The Women’s World Cup wrapped up this Sunday and so that means, hopefully, most of the Women’s leagues around the world are looking for how to capitalize on the support for the biggest tournament in the sport. That includes Kelly Simmons, the FA Director of the Women’s game, who is attempting to build on historic support in England for the women’s team. The semi-final against the United States drew a record 11.7 million viewers and Simmons’ job now is to turn those viewers into butts in stadiums. Simmons went on the BBC Radio 5 Live’s Sportsweek show to talk strategy and her first suggestion? Double-headers with the men’s games.
“That will be tried as well,” Simmons told the hosts when asked whether double-headers could be on the agenda. “But even in the standalone games in the men’s stadiums we have already seen when we have done that before a big uplift and a big crossover of fans, so we will see more of that this season.
“We have already announced the fixtures for the first game and you will see coming out of that there will be a series of games in men’s stadiums as part of trying to build an audience.
“We know that there is a massive potential audience of fans coming across from the men’s game and the men’s clubs across to their women’s team, we are seeing very much a one-club ethos.
“There is a massive chance for the game to pull those across this season with the Women’s Super League and get more people coming to games.”
The suggestion may be well intentioned, but considering much of the problems with getting people into the stadiums for Women’s games comes from competition with the men’s games, it’s hard to feel optimistic about basically forcing the women’s teams to piggyback on the men’s teams - as if they don’t deserve their own matchdays, or the support to grow their own matchday attendances. It’s the same kind of thinking that encourages things like Liverpool bringing the Women’s team on the pre-season tour and yet only letting them play for “specially invited guests.”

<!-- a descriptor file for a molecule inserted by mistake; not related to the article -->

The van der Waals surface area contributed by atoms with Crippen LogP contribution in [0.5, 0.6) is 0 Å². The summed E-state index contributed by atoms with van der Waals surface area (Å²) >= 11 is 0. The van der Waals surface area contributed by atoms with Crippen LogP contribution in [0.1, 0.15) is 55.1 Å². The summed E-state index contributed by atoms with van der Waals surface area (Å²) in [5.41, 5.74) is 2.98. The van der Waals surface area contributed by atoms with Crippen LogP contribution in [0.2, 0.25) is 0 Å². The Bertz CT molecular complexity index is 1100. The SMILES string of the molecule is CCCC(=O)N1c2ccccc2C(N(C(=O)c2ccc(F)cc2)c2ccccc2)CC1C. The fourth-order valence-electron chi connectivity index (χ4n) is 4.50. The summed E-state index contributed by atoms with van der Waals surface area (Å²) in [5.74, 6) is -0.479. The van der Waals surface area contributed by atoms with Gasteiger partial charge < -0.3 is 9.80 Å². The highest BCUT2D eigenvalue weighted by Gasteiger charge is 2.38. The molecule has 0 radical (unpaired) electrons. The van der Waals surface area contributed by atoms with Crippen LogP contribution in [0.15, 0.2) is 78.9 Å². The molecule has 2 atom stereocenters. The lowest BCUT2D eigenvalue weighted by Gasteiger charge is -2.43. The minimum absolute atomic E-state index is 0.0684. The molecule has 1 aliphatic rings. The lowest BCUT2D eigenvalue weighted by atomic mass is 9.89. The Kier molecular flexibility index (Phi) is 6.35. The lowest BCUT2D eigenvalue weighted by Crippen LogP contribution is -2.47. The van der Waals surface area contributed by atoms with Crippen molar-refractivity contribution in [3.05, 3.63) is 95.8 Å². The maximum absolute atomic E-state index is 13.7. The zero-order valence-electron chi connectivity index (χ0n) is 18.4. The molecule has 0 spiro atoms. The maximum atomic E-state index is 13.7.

Simmons went on to further suggest that a special “series” of fixtures hosted in the men’s stadiums, which sounds slightly more promising. The opening matches of the WSL have already been announced but the full schedule comes out this upcoming Wednesday. The marquee match is obviously the first ever Manchester Women’s Derby, with Manchester City facing a newly promoted (and created) Manchester United, while Liverpool will face Reading, on the weekend of September 7th and 8th.
“The opening fixture is Man City v Manchester United and that will be on television and that will be announced [on Monday] where that is,” Simmons continued. “It is up to Manchester City to announce where they decide to put that game but there will be a series of fixtures in men’s stadiums and that is going to be fantastic for the women’s game.”
She added: “You will see over the next week a series of announcements around fixtures, around games in men’s stadiums.
“We have really focused on putting top women’s games when there is no men’s football. We have got a series of live games on television across the season and we are hoping fans will come across.”
The claim that they have “really focused” on putting women’s games where there is no men’s football is laughable, considering there have many many times where the Women’s teams have played right up against the men’s teams, causing a really unfortunate conflict for fans (having experienced this firsthand). It’s really hard to feel optimistic about all these efforts, even as they might be from (I guess) the right place.
Now the real question is how Liverpool FC will go along with these changes, considering Peter Moore is all about that “two teams one club ethos.” Our suggestion? Just let the women play, in their own stadiums, on their own grass, give them the space and the time and the finances. Clearly, the viewership means that people are watching, regardless of the men’s teams.